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  • £60.00

    ROYAL FIREWORKS, Music from (Brass Band) - Handel, George Frideric - Blakeson, Don

    Handel's Music For The Royal Fireworks was composed in 1749 to celebrate the signing of the Treaty of Aix-la-Chapelle and the end of the War of the Austrian Succession. The site chosen was the fashionable upper part of St. James Park, which was becoming known at that time as Green Park. The Green Park 'Machine', which housed the pyrotechnics was an elaborate affair adorned with "statues and other figures, festoons of flowers, and other lustres". It was announced that there would be some 10,000 rockets and other devices to be let off, all culminating in a grand, burning sun with 'Vivat Rex' at its centre. There were also rumours that the event was to be accompanied by an impressively large band of military music and mention was made of "40 trumpets, 20 french horns, 16 hautboys (oboes), 16 bassoons, 8 pairs of kettle drums, 12 side drums, a proper number of flutes and fifes; with 100 cannon to go off singly at intervals". It is unlikely that Handel had ever conceived such forces and it was merely the promoter's hyberbole, not least because it was unlikely that there were sufficient numbers of extra military musicians available that could read music, as most played from memory. It is also likely that Handel, and his publisher, were conscious that future performances would be hindered by such forces. The autographed score lists the instrumentation as 9 trumpets, 9 french horns, 24 hautboys, 12 bassoons, 3 pairs of kettle drums and up to 4 side drums. The work is in five movements, although Handel's original score did not indicate in which order they should be played. However, in this score they are arranged to be played as follows: Overture; Bouree; La Paix; Minuets; La Rejouissance. Duration: 19:00

    Estimated delivery 12-14 days

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  • £30.00

    CROWN IMPERIAL (Brass Band) - Walton, William - Littlemore, Phillip

    William Walton composed his Crown Imperial for performance at the coronation of King Edward VIII, which was scheduled for the 12th May 1937. However, due to the dramatic abdication of Edward, it was in fact performed at the Coronation of the new monarch, King George VI, which took place on the same scheduled date. The march became popular immediately, and arrangements for piano solo, organ, small orchestra and military band were all published within a year. It has been used at all Royal events since, most notably the Coronation of Queen Elizabeth II in 1953. This new brass band transcriptionis in keeping with the shorter, 6-minute concert version that Walton created immediately following the Coronation of George VI. However, the scoring is more in keeping with contemporary brass band voicings, and provides an exciting version for brass band.Duration: 7:00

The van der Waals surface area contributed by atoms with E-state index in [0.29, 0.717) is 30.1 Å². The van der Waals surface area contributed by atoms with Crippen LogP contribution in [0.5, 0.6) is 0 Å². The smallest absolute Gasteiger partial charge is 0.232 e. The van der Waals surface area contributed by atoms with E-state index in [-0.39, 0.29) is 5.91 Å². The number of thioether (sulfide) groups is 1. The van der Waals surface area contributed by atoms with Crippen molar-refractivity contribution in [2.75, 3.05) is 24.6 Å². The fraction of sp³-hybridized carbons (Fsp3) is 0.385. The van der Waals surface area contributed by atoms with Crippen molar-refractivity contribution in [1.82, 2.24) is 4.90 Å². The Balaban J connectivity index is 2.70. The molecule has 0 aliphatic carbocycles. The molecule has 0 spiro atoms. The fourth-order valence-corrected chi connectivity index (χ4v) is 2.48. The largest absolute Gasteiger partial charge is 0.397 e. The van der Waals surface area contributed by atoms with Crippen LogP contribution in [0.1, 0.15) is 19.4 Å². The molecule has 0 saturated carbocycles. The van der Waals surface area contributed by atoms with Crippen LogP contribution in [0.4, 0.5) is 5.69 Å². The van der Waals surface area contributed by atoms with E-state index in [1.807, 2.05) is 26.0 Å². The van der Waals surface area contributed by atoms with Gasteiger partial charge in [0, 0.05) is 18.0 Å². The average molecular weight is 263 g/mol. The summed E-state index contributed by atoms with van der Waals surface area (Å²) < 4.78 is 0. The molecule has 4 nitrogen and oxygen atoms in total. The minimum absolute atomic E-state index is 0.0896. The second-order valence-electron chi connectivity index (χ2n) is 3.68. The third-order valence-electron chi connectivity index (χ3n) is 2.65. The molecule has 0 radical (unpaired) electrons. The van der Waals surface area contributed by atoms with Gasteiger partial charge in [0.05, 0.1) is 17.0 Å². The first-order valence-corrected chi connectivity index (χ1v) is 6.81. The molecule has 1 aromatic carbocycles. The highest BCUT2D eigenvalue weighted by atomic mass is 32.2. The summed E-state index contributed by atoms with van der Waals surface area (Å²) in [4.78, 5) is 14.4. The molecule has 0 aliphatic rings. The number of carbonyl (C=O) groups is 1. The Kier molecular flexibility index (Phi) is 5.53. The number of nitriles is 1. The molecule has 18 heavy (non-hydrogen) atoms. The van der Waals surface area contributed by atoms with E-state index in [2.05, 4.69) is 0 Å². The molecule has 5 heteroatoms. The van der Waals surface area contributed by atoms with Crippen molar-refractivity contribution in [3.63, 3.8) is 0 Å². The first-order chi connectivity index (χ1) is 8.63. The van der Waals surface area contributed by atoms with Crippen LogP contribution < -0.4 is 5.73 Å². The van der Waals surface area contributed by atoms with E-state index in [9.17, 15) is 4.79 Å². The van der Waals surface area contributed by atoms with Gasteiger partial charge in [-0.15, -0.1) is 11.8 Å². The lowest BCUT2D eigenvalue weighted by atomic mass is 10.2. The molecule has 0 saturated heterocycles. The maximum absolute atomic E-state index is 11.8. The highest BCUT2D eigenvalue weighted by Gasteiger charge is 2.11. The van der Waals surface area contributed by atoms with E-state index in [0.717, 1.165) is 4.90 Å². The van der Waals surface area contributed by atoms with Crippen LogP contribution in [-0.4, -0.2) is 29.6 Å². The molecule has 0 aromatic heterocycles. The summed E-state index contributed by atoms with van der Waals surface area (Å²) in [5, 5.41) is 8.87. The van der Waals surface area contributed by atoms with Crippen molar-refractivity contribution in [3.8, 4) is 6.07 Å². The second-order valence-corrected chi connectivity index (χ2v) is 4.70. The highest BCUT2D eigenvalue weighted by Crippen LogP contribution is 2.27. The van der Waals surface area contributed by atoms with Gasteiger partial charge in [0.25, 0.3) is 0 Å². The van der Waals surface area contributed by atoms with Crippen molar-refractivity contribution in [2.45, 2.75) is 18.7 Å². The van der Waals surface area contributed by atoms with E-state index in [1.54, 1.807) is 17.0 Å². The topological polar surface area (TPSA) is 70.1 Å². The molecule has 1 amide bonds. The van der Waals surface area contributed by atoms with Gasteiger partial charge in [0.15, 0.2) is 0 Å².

Estimated delivery 12-14 days

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  • £34.95

    Folk Dances (Brass Band - Score and Parts) - Shostakovich, Dmitri - Hansen, Torgny

    Shostakovich's original was scored for symphony orchestra and subsequently arranged for military band by Vakhvinsky. This transcription for brass band is by Torgny Hanson from Sweden.

    Estimated delivery 12-14 days
  • £17.50

    Folk Dances (Brass Band - Score only) - Shostakovich, Dmitri - Hansen, Torgny

    Shostakovich's original was scored for symphony orchestra and subsequently arranged for military band by Vakhvinsky. This transcription for brass band is by Torgny Hanson from Sweden.

    Estimated delivery 12-14 days
  • £29.99

    Danceries (Set II) (Brass Band/Score) - Kenneth Hesketh

    , arranged for brass band, was first commission by Keith Allen for the Birmingham Symphonic Winds. This second set of Danceries continues the format, established in the popular Danceries (Set I), of using tunes and dances from Playford s Dancing Master (17th century) to form the basis of an extended dancesuite. In this set, the melodies have become more abstracted and project only a distant echo of their original forms. As before, each movement is self-contained, colourful and direct, with its own distinct mood. The outer movements Jennie s Bawbee and Peascod s Galliarda share driving percussion with a military air. Tom Tinker s Toye and Heart s Ease (movements two and three) are both settings of original melodies. All movements are more extended than in the first set, with a freer use and approach to the material; melodies now occur in various keys and are supported by a greater variety of harmonic colouring. The result is a richer, even more exhilarating set of dances. Brass Band Grade 5.

    In stock: Estimated delivery 1-2 days
  • £59.95

    Second Suite in F - Brass Band - Gustav Holst

    A very authentic version from the original for Military Band.

    Estimated delivery 2-4 days
  • £33.95

    WHEREVER YOU ARE (Brass Band) - Mealor, Paul - Stubbs, Duncan